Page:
People often tell me, after I tell them a story, "Oh, that should be in a poem!" and maybe it should, but I can't write poems in that anecdotal way. The poems may be stories, but they surface from somewhere beneath story.
This morning I am drinking black coffee and watching the last of the browning maple leaves float down, down from the near-naked twigs, and I am struck again by the way in which my persistent need to describe what I see is not the same as my internal, explosive need to make a poem. I don't want to write a poem about those leaves, but those leaves might turn up in a poem. Perhaps this difference isn't clear as explanation, but I feel it.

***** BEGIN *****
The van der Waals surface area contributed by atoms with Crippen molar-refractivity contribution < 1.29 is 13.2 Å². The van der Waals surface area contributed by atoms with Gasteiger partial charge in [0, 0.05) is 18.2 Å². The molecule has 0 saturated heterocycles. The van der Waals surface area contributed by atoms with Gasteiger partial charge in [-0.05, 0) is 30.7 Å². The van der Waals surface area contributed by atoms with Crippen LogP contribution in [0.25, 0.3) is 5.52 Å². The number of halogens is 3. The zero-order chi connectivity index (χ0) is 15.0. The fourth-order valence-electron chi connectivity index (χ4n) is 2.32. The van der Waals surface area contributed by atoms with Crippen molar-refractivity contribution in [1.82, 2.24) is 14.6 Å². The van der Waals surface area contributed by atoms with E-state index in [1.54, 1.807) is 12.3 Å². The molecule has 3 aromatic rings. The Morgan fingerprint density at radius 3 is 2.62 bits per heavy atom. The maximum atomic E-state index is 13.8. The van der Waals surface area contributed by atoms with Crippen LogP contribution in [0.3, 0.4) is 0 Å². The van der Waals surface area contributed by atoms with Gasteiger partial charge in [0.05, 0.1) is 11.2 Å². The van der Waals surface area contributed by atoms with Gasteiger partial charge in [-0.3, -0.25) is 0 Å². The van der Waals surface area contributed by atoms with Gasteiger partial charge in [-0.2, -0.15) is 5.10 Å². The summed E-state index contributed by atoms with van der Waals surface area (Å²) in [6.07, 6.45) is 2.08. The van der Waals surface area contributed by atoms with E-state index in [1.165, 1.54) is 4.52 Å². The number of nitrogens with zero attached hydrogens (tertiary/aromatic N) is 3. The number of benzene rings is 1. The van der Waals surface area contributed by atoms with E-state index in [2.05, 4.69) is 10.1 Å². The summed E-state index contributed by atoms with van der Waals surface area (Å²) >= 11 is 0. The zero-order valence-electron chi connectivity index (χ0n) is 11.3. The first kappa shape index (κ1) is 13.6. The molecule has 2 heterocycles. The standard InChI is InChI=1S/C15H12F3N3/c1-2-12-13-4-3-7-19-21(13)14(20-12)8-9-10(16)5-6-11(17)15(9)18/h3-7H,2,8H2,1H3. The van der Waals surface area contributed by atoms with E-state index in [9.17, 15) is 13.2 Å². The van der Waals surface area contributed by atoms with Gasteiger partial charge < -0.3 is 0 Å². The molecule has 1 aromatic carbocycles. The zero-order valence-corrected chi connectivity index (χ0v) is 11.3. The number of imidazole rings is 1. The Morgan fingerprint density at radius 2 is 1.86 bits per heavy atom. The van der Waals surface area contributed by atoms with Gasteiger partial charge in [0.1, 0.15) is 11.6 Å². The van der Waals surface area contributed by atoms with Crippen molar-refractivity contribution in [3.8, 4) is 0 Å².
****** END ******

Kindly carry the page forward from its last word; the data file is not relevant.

I love Sundays, when everyone else is still asleep, and the early light filters through the early air.
The wood stove clicks. The small birds flock to the feeder. I have written down these details a thousand times; and here they are again. But they are not my poem.